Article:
St Petersburg, Helsinki & the trip to Aus
St Petersburg, Con't
We walked up Nevsky Prospect (the busy street where our hotel is located, as is most of the tourist attractions), down to the Hermitage. Overall, the city is more beautiful than Moscow- not as many rundown buildings, and just more interesting architecture throughout. We stopped into a McDonalds after our walk/ photo expedition, to poach some wifi. Even at 3pm it was so packed we were unable to find a seat. We found the directions to Zoom Cafe- a restaurant we’d noted in the area on trip advisor, and headed that way. We got a table and ended up staying for a couple hours – the atmosphere was very mellow- each patron gets a white piece of paper as their placemat, and there are pencil crayons on each table as well. We ordered soup, salad, a beer and a tea, and then didn’t see a waitress for probably at least an hour (other than to clear our dishes), until I nodded to one and she came over to take another order of more soups, and two beers. We headed back to our hotel around rush-hour, and watched some terrible Russian tv while I prepared the Moscow blog... is all dubbing just loudly talking over top of English?
We again walked the city, rather than try to navigate on the metro. We took a couple photos outside the Armenian Church and the Russian Museum (previously the Mikhaylovskiy Palace) and then at the Church on Spilled Blood. Outside the church was some beautiful music, which we soon discovered to be a middle aged man playing the flute; a gorgeous touch. Jeremy wasn’t interested in heading inside, so I made a quick tour, taking lots of photos and video. It was a gorgeous, albeit gawdy, gold and mosaic interior. Then I spotted a tourist market, my only regretted non-purchase to that time had been a “Santa Claus”. I spotted some, and the seller spoke excellent English- and told us that he’s actually Father Frost, and he traditionally has a spear to cast spells on the evil people, and rewards those who are good with gifts. She showed us a few; I explained we didn’t have much space, so she showed a few more. There was one that caught my eye- the summer price was 1700p (around $55), but she could offer it at 1350. I said we had to do some other shopping, and she told me to make an offer; 1200? We settled on 1250. Bartering in Rubles is tough- it seems like a big discount, but 100p is only around $3.40... Still, happy with the purchase, we ventured toward the Hermitage Art Museum. We got there around 1:30 and the line-up was fairly big, but it was a cool, windy day, and we weren’t sure what else to do, so we hopped in the line. A few people ahead of us was a young Russian couple, very much in “love” (even moreso than the typical European couple), they stood facing each other, with only a few inches between their faces. This lasted for about an hour. Finally we got in, and tried to navigate into the museum; the map was fairly useless, but we managed to get started. We enjoyed the Roman statues, which we saw near the beginning of our tour. We were awed and a bit disgusted with the overwhelming palace which housed the collection, as well as the Russian school groups that overran much of the exhibit. We persevered, and finished in just over 2 hours. We walked past Zoom Cafe, but there was no hope of getting in, so we stopped at Bogart’s Grand Cafe, which also had good ratings on TA. Being that we didn’t have lunch, we were dining far earlier than the typical crowd (6pm, done by 7); so the restaurant was essentially empty- we had a nice supper with excellent service, and then headed back to the hotel.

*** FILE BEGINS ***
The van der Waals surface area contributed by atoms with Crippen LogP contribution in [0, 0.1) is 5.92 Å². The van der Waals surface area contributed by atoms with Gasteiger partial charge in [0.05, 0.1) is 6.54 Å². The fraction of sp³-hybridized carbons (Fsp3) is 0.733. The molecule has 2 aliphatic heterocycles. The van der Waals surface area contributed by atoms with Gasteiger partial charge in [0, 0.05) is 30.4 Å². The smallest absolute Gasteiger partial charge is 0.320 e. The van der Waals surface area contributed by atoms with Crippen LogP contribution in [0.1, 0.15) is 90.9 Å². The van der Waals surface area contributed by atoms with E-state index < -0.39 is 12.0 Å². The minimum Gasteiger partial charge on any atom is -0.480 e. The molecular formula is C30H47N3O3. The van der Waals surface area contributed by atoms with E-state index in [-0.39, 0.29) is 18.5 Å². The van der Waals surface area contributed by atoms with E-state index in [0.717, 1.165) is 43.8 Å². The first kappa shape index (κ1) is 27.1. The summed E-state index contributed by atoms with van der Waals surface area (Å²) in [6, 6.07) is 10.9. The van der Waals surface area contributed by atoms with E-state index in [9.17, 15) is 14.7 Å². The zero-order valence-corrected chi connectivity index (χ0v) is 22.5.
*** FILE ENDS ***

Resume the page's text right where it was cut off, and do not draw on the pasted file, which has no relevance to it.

After breakfast in the hotel, we headed to Zoom Cafe for lunch. Then we made our way toward St. Isaacs church/ museum. We enjoyed a view of the city from the outside of the dome, then were awed by the size and gold detail inside. We took some other pictures of statues in the area, and headed back to the hotel. We headed back and, well Jeremy suggested that he upload Russian tv for those nights when having trouble sleeping... he was fast asleep by 8:30 (which may also have something to do with walking >10km each day). I went down to Tepemok, a local fast food company. I had another bowl of borscht, and gave the blini another try, I was happy I did, as it was much better than the previous one (thinner pastry, not so chewy).